Edward Snowden spoke out against the practices of the National Security Agency (NSA) at South By Southwest (SXSW) on Monday and encouraged tech companies to make serious changes to their own policies in order to ensure that every American's data is more secure. He also advocated for increased data encryption, as well as the creation of built-in encryption tools that are easy to use.

Snowden spoke via Google Hangouts to a packed crowd of over 3,000 people at the Austin Convention Center in Texas. Many also watched the livestream of the event to hear what Snowden had to say. Snowden had personally secured the video conference and was running several encryption tools during the talk, so that his signal was untraceable. The video frequently froze and the audio occasionally cut out, but Snowden's message was loud and clear.

Behind Snowden was a green screen image of the U.S Constitution. "We the People," written in the large, scrolling script of America's founder fathers, was clear to see behind Snowden's head as he spoke about the right to privacy and liberty in the United States. He called upon tech companies like Google, Yahoo and others to reform their own policies to increase their users' security.

He stated that although it is also the government's responsibility to protect its citizens, current policy contradicts that mandate in the supposed interest of national security. Snowden argued that if the tech industry and the American people come together to protect the security of their data, the government will not be able to keep up the mass surveillance program it currently has. It simply won't be cost effective to investigate everyone's data if there is enough encryption in place to prevent mass data collection. Then, the government will be forced to target only a few people, you know, the ones who are actually a threat to national security.

Snowden also emphasized that this kind of surveillance takes place everywhere in the world, so other countries' tech companies should also act fast.

"The NSA, the sort of global mass surveillance that's occurring in all of these countries, not just the U.S. - and it's important to remember that this is a global issue - they're setting fire to the future of the Internet," Snowden said. "And the people who are in this room now - you guys are all the firefighters. And we need you to help us fix it."

Although Snowden stated that "data should not be collected without peoples' knowledge or consent," he did acknowledge that some data collection was necessary and potentially harmless, so long as it's not stored for too long. For example, when Google uses your data to give you restaurant suggestions or when Facebook sends you an advertisement for Game of Thrones because it saw your status about Jon Snow, that's fine - the companies just shouldn't hold on to your data for all eternity.

 "It's not that you can't collect any data," said Snowden. "You should only collect the data and hold it as long as necessary for the nature of the business."

Massive and indiscriminate data collection, as well as storage can threaten our individual privacy, but it can also harm national security, said Snowden.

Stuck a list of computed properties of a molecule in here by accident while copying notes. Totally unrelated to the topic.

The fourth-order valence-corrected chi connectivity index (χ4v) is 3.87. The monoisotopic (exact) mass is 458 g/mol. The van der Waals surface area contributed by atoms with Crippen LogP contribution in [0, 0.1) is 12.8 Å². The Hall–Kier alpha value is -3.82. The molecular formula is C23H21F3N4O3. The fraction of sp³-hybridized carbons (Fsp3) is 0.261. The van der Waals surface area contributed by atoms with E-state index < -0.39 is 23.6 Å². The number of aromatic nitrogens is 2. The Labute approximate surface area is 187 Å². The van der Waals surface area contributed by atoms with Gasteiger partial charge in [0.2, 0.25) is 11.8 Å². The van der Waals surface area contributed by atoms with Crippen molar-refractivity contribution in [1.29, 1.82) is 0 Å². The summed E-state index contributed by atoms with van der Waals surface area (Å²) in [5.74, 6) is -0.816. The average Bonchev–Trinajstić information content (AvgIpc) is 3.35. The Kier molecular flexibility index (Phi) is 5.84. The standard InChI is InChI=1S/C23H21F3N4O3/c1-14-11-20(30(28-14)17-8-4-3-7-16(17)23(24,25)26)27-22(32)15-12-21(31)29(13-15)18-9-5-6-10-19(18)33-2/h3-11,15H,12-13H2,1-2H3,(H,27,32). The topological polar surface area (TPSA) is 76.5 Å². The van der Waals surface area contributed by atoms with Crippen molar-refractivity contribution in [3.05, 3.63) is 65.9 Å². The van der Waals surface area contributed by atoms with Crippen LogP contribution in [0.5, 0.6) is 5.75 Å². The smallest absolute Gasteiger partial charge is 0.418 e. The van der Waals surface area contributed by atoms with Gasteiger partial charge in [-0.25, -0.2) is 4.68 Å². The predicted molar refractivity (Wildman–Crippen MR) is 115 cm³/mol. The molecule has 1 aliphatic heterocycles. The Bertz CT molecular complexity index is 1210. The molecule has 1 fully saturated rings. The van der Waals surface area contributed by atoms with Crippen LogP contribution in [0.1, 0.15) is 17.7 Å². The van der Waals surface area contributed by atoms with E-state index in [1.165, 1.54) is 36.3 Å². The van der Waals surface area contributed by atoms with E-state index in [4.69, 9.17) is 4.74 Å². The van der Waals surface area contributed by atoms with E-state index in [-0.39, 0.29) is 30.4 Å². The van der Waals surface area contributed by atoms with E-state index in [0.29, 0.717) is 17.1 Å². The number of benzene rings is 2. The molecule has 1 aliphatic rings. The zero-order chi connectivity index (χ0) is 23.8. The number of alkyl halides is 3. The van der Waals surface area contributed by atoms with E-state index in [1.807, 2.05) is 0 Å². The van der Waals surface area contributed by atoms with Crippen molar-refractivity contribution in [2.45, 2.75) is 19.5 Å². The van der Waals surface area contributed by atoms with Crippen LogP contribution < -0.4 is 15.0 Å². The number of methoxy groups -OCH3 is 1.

"We've reached the point that a majority of people's telephone conversations are being recorded...but it has no value at all. It's never helped us...We've actually had incredible intelligence failures... and that lack of focus has caused us to miss leads that we had," Snowden said.

"We're monitoring everyone's communications instead of suspects' communications," Snowden said, referencing the spectacular failure of U.S. intelligence and security agencies to react in time to stop the Boston Marathon bombers, even though Russia had warned them about the Tsarnaev brothers.

Targeted surveillance of known and potential criminals or terrorists perhaps could have aided the U.S. government to prevent the deadly bombing. Instead, the NSA collects so much data that it can't even read through it all. Since most of the data is meaningless and has no bearing on national security concerns, it is, quite simply, a waste of time, money and resources.

Perhaps the best example of how ridiculous this kind of mass surveillance is, is the Yahoo webcam scandal. Was it really productive to pay GCHQ agents to watch private strip teases? No, clearly not, no.

He also said that if America continues to set a bad example for the rest of the world with the NSA, other countries will do the same, making the Internet a more dangerous place for everyone.

"If we allow the NSA to continue unrestrained, the international community will accept that as the green light" to enact similar policies, Snowden said.

After a certain point in the conversation, the moderators turned things over to audience questions. Tim Berners-Lee, the founder of the World Wide Web, which just turned 25, was the first audience member to question Snowden. After thanking Snowden for his services to the world, he asked the former NSA contractor what he would change about government surveillance programs.

"We need public oversight ... some way for trusted public figures to advocate for us. We need a watchdog that watches Congress, because if we're not informed, we can't consent to these policies," he said.

At the end of the discussion, when asked if he would expose the NSA again, if he could do it all over, Snowden did not hesitate.

"Would I do it again? Absolutely. Regardless of what happens to me, this is something we had a right to," Snowden said.

"I took an oath to support and defend the Constitution," he added, as the auditorium burst into applause. "And I saw the Constitution was being violated on a massive scale,"

Hero, martyr or villain - no matter how you view Edward Snowden, you should be thanking him.

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